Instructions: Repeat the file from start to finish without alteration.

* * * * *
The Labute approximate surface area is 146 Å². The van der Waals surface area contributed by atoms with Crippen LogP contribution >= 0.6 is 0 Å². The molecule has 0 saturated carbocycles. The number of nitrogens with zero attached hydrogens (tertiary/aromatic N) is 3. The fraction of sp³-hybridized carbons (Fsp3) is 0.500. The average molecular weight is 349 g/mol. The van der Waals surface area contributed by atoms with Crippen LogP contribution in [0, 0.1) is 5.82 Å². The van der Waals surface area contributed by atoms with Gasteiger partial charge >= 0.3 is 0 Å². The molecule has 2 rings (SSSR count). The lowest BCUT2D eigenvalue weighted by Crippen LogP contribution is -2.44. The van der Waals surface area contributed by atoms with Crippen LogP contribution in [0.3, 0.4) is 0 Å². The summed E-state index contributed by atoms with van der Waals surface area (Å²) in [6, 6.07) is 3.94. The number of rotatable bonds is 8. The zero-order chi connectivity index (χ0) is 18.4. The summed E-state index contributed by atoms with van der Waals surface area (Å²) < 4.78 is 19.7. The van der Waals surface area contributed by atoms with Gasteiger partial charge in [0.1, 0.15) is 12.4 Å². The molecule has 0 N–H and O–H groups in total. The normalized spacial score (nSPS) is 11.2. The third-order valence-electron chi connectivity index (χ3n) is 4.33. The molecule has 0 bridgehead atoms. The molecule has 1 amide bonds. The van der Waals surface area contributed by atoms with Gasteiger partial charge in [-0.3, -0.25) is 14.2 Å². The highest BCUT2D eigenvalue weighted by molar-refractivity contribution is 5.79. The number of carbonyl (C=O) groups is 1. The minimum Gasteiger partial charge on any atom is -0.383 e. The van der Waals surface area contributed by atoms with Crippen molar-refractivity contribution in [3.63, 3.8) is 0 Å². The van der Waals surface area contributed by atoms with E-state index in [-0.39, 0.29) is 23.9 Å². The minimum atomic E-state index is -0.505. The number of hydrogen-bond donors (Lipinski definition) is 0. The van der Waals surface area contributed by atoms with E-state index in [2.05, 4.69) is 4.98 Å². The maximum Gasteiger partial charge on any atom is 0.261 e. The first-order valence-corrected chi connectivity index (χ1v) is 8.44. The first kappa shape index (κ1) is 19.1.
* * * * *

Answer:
The Labute approximate surface area is 146 Å². The van der Waals surface area contributed by atoms with Crippen LogP contribution >= 0.6 is 0 Å². The molecule has 0 saturated carbocycles. The number of nitrogens with zero attached hydrogens (tertiary/aromatic N) is 3. The fraction of sp³-hybridized carbons (Fsp3) is 0.500. The average molecular weight is 349 g/mol. The van der Waals surface area contributed by atoms with Crippen LogP contribution in [0, 0.1) is 5.82 Å². The van der Waals surface area contributed by atoms with Gasteiger partial charge >= 0.3 is 0 Å². The molecule has 2 rings (SSSR count). The lowest BCUT2D eigenvalue weighted by Crippen LogP contribution is -2.44. The van der Waals surface area contributed by atoms with Crippen LogP contribution in [0.3, 0.4) is 0 Å². The summed E-state index contributed by atoms with van der Waals surface area (Å²) in [6, 6.07) is 3.94. The number of rotatable bonds is 8. The zero-order chi connectivity index (χ0) is 18.4. The summed E-state index contributed by atoms with van der Waals surface area (Å²) < 4.78 is 19.7. The van der Waals surface area contributed by atoms with Gasteiger partial charge in [0.1, 0.15) is 12.4 Å². The molecule has 0 N–H and O–H groups in total. The normalized spacial score (nSPS) is 11.2. The third-order valence-electron chi connectivity index (χ3n) is 4.33. The molecule has 0 bridgehead atoms. The molecule has 1 amide bonds. The van der Waals surface area contributed by atoms with Gasteiger partial charge in [-0.3, -0.25) is 14.2 Å². The highest BCUT2D eigenvalue weighted by molar-refractivity contribution is 5.79. The number of carbonyl (C=O) groups is 1. The minimum Gasteiger partial charge on any atom is -0.383 e. The van der Waals surface area contributed by atoms with Crippen molar-refractivity contribution in [3.63, 3.8) is 0 Å². The van der Waals surface area contributed by atoms with E-state index in [-0.39, 0.29) is 23.9 Å². The minimum atomic E-state index is -0.505. The number of hydrogen-bond donors (Lipinski definition) is 0. The van der Waals surface area contributed by atoms with E-state index in [2.05, 4.69) is 4.98 Å². The maximum Gasteiger partial charge on any atom is 0.261 e. The first-order valence-corrected chi connectivity index (χ1v) is 8.44. The first kappa shape index (κ1) is 19.1.